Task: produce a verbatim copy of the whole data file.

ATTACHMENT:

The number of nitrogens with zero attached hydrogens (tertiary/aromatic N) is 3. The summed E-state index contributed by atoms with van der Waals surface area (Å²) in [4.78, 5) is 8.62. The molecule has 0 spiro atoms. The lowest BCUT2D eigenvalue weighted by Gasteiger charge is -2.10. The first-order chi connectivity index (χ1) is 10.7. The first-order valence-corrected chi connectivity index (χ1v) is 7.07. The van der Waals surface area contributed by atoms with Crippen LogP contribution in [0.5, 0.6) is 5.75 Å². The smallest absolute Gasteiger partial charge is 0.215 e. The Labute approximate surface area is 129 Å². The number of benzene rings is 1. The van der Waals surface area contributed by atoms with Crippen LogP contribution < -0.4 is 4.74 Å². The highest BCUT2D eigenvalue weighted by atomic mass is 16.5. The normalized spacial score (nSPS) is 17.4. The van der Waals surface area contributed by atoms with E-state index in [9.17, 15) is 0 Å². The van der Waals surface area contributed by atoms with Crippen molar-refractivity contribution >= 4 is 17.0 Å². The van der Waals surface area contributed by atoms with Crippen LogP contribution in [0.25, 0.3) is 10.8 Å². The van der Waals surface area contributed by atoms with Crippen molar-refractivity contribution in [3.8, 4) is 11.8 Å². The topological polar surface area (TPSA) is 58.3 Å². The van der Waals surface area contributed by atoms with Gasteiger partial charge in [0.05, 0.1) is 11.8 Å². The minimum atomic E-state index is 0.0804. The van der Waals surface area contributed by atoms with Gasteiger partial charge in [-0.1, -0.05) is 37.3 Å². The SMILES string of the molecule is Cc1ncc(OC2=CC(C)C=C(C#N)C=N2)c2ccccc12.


The number of nitrogens with zero attached hydrogens (tertiary/aromatic N) is 3. The summed E-state index contributed by atoms with van der Waals surface area (Å²) in [4.78, 5) is 8.62. The molecule has 0 spiro atoms. The lowest BCUT2D eigenvalue weighted by Gasteiger charge is -2.10. The first-order chi connectivity index (χ1) is 10.7. The first-order valence-corrected chi connectivity index (χ1v) is 7.07. The van der Waals surface area contributed by atoms with Crippen LogP contribution in [0.5, 0.6) is 5.75 Å². The smallest absolute Gasteiger partial charge is 0.215 e. The Labute approximate surface area is 129 Å². The number of benzene rings is 1. The van der Waals surface area contributed by atoms with Crippen LogP contribution < -0.4 is 4.74 Å². The highest BCUT2D eigenvalue weighted by atomic mass is 16.5. The normalized spacial score (nSPS) is 17.4. The van der Waals surface area contributed by atoms with E-state index in [9.17, 15) is 0 Å². The van der Waals surface area contributed by atoms with Crippen molar-refractivity contribution >= 4 is 17.0 Å². The van der Waals surface area contributed by atoms with Crippen LogP contribution in [0.25, 0.3) is 10.8 Å². The van der Waals surface area contributed by atoms with Crippen molar-refractivity contribution in [3.8, 4) is 11.8 Å². The topological polar surface area (TPSA) is 58.3 Å². The van der Waals surface area contributed by atoms with Gasteiger partial charge in [0.05, 0.1) is 11.8 Å². The minimum atomic E-state index is 0.0804. The van der Waals surface area contributed by atoms with Gasteiger partial charge in [-0.1, -0.05) is 37.3 Å². The SMILES string of the molecule is Cc1ncc(OC2=CC(C)C=C(C#N)C=N2)c2ccccc12.